Meeting. A verb that has become a noun in the corporate world. Grammar trivia: Such words are called Gerunds. Okay okay, am not showing off. Coming back to meetings. Meetings are an essential part of corporate life. It is the time to solve problems, discuss ideas and agree on the path to be taken.
Meetings are also the biggest contributor to unproductive time, especially long and disorganised ones. In a meeting room crammed with too many people with too many things to discuss, you can hope for half of them to participate. The other half would be busy doing something else for sure. Here are some rules for meetings I try to follow.
- Plan meetings well in advance. Now advance here depends on the industry and country you work in. However, it is safe to plan a 30 – 60 minute meeting one day in advance. Any longer and you should be giving them 3-4 days to plan their schedule. In case you need people for the whole day, send a note at least 1-2 weeks in advance. It is okay if you don’t have all the details yet, send a placeholder so that they can keep themselves free for the tentative dates. Respect people’s time and their availability. We can never take for granted that people will attend a meeting anytime we call for it.
- Use calendars. Most corporates would have a calendar application. It is a part of the email software generally. On a calendar you can view people’s availability. So block a slot that is free. Avoid blocking lunch hours. It is impolite.
- If you are setting up a meeting, follow these
- Invite only those absolutely necessary. Other people can be added as option. Also point this out in the invite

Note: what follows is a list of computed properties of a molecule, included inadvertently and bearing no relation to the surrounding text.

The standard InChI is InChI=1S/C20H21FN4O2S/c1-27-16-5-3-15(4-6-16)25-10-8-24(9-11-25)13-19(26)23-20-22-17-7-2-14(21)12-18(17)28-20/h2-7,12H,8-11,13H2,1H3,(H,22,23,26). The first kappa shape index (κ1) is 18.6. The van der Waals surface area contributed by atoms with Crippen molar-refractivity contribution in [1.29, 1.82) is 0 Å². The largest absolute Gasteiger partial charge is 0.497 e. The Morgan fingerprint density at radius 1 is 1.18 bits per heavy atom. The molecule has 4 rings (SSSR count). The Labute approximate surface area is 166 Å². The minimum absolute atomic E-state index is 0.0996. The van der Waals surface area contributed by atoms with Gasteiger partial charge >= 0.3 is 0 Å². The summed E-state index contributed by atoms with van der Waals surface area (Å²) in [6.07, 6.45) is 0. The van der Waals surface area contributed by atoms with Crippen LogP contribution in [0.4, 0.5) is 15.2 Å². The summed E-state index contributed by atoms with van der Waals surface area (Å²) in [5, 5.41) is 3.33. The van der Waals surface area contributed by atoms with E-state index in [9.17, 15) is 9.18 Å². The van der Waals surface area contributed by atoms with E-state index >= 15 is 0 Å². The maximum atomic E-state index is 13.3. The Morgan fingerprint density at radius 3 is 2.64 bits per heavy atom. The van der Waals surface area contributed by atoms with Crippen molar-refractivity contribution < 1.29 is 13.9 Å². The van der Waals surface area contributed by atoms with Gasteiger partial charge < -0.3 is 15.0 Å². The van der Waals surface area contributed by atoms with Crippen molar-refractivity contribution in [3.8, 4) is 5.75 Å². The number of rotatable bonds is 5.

- Add a proper subject to the invite. If there is a background in terms of email trail, attach that. In case a document or a slide pack is to be discussed, attach that. If it is a demo with a websharing, add the link in the invite.
- Call out the location or bridge details in the mail. Ensure there is no confusion about this. Specify if this is an in-person or virtual meeting. In case of a virtual meeting, let them know if they can attend while on the move (a telephone call only) or will need to be stationary (video call / screen shared)
- Mention an agenda. Clearly specify what will be discussed. Stick to only that. If the discussion veers off course, you can bring it back.
- Respond to meeting requests. You could be a critical stakeholder in a meeting. If you are unavailable to attend, the organiser can reschedule. It will be a waste of everyone’s time if the rest of them assemble and can’t proceed without you. You wouldn’t want that to yourself now. Would you?
- Always prepare before a meeting. Read the invite, it typically has details about what the meeting is all about. If there are attachments, glance through them. It is okay if you have not read the entire 50 pager. Be sure to read the summary and be familiar with it.
- In case of an audio conference, login one-two minutes before time. Call out your name clearly while joining. Joining a call without announcing yourself is akin to eavesdropping. It is extremely impolite and unprofessional. In case this is a first call for a project or there are people you don’ know well then introduce yourself. It can be as short as your full name and department. That ways, people will be able to associate with you. No one likes to listen to a disembodied voice!
As you can see, I can go on and on about meetings… so I will just stop here…!